The day the Red Sox realized they could actually make a run at this thing

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By , WEEI 93.7

The crowd. The atmosphere. The result. The celebration.

Tuesday night, Oct. 5, 2021. That was the day the Red Sox beat the Yankees in a winner-take-all Wild Card showdown. There were a lot of reasons to remember the moment.

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But as this whole Red Sox postseason runs unfolds, the day stands out reasons not truly known to casual observers until now.

Just ask Xander Bogaerts, Nick Pivetta and Garrett Whitlock.

Speaking to WEEI.com on the Fenway Park field after his team's American League Division Series-clinching win, Bogaerts was asked when he truly knew such success was possible.

The answer started with the tone we had heard throughout the 2021 campaign, but then took a turn toward a much more specific date.

"The whole year. We were in first-place for a lot of the year," Bogaerts said. "But to be honest, after beating the Yankees in the Wild Card game, that was huge. I have to be honest, and us beating them that was huge. It felt different winning the game."

It made some sense. The Yankees had taken care of business against the Red Sox just a weeks before, sweeping the Red Sox at Fenway. Alex Cora's club had weathered the storm through Baltimore and Washington, but evidently still had a little doubt lingering.

That win over the Yankees put that in the rearview mirror.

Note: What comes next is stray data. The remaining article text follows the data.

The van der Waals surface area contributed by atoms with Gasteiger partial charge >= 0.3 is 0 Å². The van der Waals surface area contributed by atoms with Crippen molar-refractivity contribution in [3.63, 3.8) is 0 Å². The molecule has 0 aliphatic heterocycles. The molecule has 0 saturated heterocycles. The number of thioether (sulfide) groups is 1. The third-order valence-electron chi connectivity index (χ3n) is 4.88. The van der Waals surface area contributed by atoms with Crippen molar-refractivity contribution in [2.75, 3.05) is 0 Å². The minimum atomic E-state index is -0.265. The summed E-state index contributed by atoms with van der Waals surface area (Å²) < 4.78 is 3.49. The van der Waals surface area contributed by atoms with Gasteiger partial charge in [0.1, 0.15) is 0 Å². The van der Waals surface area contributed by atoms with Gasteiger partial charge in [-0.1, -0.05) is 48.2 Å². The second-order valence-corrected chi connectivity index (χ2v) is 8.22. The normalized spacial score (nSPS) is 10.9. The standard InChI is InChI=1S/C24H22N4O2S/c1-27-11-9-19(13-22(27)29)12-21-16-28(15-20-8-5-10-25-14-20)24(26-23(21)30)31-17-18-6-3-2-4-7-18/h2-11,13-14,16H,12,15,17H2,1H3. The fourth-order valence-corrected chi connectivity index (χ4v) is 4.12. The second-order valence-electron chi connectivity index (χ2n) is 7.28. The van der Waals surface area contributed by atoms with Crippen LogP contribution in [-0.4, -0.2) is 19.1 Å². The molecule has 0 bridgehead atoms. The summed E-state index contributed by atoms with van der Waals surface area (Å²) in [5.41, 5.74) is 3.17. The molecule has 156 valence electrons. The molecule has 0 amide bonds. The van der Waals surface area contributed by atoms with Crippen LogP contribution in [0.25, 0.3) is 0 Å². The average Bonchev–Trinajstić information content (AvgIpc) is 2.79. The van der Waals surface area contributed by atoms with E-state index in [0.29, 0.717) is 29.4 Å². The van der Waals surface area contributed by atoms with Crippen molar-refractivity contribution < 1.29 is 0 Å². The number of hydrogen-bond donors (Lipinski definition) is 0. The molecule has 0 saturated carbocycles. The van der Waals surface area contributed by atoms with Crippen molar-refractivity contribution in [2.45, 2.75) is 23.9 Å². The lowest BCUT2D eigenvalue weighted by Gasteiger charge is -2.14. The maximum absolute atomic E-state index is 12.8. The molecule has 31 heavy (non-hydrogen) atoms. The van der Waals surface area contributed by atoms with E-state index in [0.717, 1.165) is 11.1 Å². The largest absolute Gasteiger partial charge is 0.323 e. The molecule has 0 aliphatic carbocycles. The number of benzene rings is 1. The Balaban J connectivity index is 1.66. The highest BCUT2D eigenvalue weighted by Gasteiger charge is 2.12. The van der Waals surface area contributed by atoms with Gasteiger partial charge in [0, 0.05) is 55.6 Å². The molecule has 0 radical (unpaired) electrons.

"I think I agree with what Xander said," Pivetta told WEEI.com. "I think it was after the Yankees series, after that Wild Card win, because it was such a crucial game and there was so much to it. I think that put us in that mindset that we were capable of this, capable of moving forward. These little wins add on to that. It gives us confidence."

And it wasn't just the final score that served as a springboard.

For rookie pitcher Garrett Whitlock, that ninth inning against the Yankees, even with the five-run lead, came with the kind of postseason nerves the regular season simply can't simulate.

It was a different stage, but the same results were expected. For the faith-based 25-year-old, one quick instance in that Wild Card chaos set him up for whatever high-tension moments awaited.

"I think one of the coolest things was when I came into the Wild Card game, Vazqy, he didn’t try and pump me up or anything like that. He just looked at me and said, ‘We play for Jesus.’ That was the coolest thing," Whitlock said.
"That gave me a lot of comfort and a lot of peace. That was pretty awesome, him just looking me in the eye and saying that. And when I hugged him at the end we looked each other in the eyes and said, ‘Yup, we play for Jesus.’"

The next thing you know, Whitlock is getting out of the no-out, tie game, man-on-second jam against the Rays on the way to earning the Game 4 win.

What a difference a day made.

"I’m grateful to be in this spot and I’m humbled to be in this spot," Whitlock said. "I never know if this will ever happen again in my career. I want to soak it in, enjoy the moment."